Kite Event Planning Guide

There are some basic requirements when planning a successful kite event for children only or involving a "professional" kite flier's display as part of the event.
Kites are affected by turbulence from trees or buildings in the upwind direction. Therefore, the preferred location is a minimum area of about 150m x150m with nothing taller than a single level house around the boundary. Preferred is not always possible so having no tall obstacles upwind of prevailing wind is the bottom line.
Spring through to autumn is best. Winter is high risk due to weather either being fine & no wind or wet & windy, unless you are lucky and strike the changeover day. Afternoon is generally better for wind but a late morning (11am) start to cover the lunch period is okay.
You are not allowed to fly within 4 km of an airfield or helicopter base (e.g. rescue helicopters). At all times the maximum height for a kite is 120m. You can apply for an exemption but it is expensive and chances of success are poor.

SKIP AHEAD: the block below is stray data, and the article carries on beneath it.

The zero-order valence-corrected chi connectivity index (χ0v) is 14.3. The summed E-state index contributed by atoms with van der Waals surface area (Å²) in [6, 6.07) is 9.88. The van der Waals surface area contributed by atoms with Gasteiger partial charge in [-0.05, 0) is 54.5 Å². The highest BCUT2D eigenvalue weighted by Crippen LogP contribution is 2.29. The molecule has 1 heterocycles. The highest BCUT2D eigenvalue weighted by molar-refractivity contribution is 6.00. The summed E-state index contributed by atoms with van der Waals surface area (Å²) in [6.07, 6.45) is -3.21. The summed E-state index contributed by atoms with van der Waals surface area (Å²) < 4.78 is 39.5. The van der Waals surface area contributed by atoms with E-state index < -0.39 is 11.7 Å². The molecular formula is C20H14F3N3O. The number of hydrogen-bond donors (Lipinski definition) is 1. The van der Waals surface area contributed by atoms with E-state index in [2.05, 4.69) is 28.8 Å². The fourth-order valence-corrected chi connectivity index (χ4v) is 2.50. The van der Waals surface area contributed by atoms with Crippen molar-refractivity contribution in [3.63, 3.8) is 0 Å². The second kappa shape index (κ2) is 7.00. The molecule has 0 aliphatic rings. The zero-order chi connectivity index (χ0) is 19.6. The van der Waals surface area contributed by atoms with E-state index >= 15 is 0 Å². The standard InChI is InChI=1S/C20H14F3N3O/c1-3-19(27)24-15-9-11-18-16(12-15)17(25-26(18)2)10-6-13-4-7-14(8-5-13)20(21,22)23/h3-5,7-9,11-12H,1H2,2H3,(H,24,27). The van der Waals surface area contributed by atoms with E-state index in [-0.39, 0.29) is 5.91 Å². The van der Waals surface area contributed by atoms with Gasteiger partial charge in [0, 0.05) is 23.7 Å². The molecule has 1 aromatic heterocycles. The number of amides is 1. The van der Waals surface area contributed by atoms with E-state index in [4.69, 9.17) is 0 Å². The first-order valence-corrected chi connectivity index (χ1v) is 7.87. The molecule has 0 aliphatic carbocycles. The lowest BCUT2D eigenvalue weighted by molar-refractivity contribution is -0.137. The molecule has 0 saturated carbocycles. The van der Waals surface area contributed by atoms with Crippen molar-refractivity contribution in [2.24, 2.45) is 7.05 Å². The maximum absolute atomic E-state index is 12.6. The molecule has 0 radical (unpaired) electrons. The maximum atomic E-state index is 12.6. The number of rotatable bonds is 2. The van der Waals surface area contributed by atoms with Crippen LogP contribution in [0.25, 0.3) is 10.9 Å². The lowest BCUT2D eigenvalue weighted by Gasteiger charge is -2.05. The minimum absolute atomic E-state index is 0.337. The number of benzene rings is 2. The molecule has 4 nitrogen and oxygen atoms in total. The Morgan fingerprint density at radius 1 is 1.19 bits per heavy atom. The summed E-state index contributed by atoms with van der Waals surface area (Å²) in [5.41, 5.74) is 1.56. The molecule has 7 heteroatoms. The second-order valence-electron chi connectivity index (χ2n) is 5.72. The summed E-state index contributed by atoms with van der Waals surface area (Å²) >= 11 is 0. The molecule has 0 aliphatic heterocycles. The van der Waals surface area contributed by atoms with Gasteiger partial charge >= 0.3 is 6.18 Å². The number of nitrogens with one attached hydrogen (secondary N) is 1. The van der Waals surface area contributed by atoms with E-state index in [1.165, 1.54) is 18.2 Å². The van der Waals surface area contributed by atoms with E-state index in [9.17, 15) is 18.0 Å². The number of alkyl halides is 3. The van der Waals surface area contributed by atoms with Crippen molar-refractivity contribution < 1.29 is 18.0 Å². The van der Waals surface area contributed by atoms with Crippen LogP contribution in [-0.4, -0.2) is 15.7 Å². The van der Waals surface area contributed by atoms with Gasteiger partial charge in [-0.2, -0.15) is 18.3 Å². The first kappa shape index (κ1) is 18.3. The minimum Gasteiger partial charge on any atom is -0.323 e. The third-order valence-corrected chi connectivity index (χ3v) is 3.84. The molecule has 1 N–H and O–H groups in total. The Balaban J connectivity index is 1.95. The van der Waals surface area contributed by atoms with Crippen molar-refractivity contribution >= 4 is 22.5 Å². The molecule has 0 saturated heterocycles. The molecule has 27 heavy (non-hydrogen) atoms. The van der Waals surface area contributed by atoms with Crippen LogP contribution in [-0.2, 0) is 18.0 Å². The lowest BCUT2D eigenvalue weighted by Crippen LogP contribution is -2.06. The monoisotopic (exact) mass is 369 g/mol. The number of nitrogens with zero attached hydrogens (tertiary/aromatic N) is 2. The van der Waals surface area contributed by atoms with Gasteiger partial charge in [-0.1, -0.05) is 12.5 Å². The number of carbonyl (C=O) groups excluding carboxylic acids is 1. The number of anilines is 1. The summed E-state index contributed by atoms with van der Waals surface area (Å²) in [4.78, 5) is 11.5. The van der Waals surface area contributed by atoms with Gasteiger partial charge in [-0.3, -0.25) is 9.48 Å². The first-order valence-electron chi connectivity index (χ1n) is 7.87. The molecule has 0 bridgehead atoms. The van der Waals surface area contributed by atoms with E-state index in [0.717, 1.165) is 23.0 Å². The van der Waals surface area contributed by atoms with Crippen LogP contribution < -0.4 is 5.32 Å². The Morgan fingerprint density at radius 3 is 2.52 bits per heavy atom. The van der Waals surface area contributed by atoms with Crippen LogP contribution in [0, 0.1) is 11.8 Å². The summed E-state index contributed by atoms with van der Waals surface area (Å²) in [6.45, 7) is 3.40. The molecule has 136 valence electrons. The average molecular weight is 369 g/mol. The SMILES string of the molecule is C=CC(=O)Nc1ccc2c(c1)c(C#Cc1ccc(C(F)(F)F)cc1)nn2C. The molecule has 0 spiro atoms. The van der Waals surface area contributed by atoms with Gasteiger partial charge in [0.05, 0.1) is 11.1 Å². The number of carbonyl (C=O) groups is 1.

Any power lines on the downwind side of the prevailing wind direction are a significant hazard especially if you intend to have a kite display. The kites involved in a display are a potential hazard with variable or strong winds as they can injure a person if they crash to earth or they can lift a child who gets caught in the tail or bridles.
These hazards are generally managed by separating the display kites from the public. If that is not possible then the number of kites flown in the display will be reduced to minimise the risk.
If you think that you would like large show kites and/or an art kite display at your event you need to contact the NZKA as soon as possible as there are many events already planned and only a few fliers who can put on a display. Make contact with proposed date & venue but before you are committed, to see if venue is suitable and fliers are available. Send message via
Do not get locked in to making a diamond kite. There are many other easy to make designs that will fly better than a diamond kite. Do an internet search for children's kite plans - a sled is a particularly good flier.
Alternatively, get a kitset from Julie Adams at
or from Robert van Weers at

A Great Looking Festival.